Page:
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Title

Triple fronted

1987

Artist

Howard Arkley

Australia

05 May 1951 - 22 Jul 1999

  • Details

    Other Title
    Triple-fronted
    Date
    1987
    Media category
    Painting
    Materials used
    synthetic polymer paint on canvas
    Dimensions
    166.4 x 238.4 x 4.7 cm stretcher
    Signature & date

    Singed l.r. verso on canvas, black fibre-tipped pen ".../ Howard Arkley".
    Dated l.r. verso on canvas, black fibre-tipped pen "...1987/ ...".

    Credit
    Mollie and Jim Gowing Bequest Fund 2014
    Location
    Not on display
    Accession number
    1.2014
    Copyright
    © The Estate of Howard Arkley, Courtesy Kalli Rolfe Contemporary Art

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    Artist information
    Howard Arkley

    Works in the collection

    2

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  • About

    'Triple fronted' is an iconic example of Howard Arkley's distinctive airbrush style. It demonstrates his preoccupation with the Australian urban landscape since the 1980s. The painting depicts the exterior of a suburban house made ultra-new and ultra-modern in its dayglo colours (Juliana Engberg, 1988). Yet beneath the dazzling finish, a sense of detachment permeates the image.

    Howard Arkley is renowned for his representation of the Australian suburbs; transmuting ordinary, everyday subjects into the extraordinary. Drawing upon the visual language of advertising and home decorating magazines, his work employs techniques and colour ranges of popular culture. It reveals his abiding fascination with pop art, underpinned by a sense of deadpan humour, irony and pathos.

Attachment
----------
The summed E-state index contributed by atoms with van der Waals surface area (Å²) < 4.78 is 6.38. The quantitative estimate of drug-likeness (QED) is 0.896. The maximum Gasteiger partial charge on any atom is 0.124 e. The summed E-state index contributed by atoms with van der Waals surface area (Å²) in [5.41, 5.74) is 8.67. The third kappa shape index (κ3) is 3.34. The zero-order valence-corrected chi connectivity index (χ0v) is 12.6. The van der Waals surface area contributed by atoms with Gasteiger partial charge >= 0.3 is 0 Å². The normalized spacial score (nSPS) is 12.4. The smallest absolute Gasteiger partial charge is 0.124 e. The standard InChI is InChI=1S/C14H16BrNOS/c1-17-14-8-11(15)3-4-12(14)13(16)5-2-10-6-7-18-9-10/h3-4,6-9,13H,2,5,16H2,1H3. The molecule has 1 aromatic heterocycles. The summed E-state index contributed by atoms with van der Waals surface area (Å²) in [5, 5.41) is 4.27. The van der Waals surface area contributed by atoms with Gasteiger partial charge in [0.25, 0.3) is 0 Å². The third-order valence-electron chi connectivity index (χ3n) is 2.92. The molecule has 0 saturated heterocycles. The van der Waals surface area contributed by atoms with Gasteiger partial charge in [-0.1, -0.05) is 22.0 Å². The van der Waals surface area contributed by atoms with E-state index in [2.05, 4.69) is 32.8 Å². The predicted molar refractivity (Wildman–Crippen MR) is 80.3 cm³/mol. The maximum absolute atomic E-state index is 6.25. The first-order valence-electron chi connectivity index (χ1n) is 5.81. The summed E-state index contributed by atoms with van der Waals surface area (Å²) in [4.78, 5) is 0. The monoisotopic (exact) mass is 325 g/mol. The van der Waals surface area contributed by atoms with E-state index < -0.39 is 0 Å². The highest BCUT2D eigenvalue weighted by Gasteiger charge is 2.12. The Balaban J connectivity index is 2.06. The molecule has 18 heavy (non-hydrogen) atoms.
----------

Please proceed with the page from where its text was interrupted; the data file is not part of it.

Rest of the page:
Beginning as an abstract painter in the 1970s, then turning to figurative painting in the 1980s, Arkley reconciled the two tendencies in his distinctive take on the suburban motif. Starting with preliminary rapidograph pen drawings, sourced from outmoded photos from glossy magazines or real-estate brochures, Arkley would outline the composition, project the crisply defined drawing directly onto the canvas, and then paint the broader areas in flat colour. Later he would tape smaller cut-outs or stencils onto the canvas, suggesting textures and patterns which became integrated into the overall picture.

    With their fuzzy, dreamlike quality and tonal after-effects, the airbrushed lines stylised the final look of the painting. The results were always exuberant: 'I like the fact that the imagery looks like it's printed; it looks like a reproduction of a painting, rather than a painting' (Arkley quoted by Ashley Crawford and Ray Edgar, 1997).

    The artist captured the Australian suburbs on canvas as a new zone of aesthetic inspiration. He transformed the suburban home into a new icon, suggestive of the soullessness of the Australian suburban sprawl, which became a defining feature of the Australian way of life with the post war spread of suburbia.

  • Exhibition history

    Shown in 5 exhibitions

  • Bibliography

    Referenced in 18 publications

Other works by Howard Arkley

See more works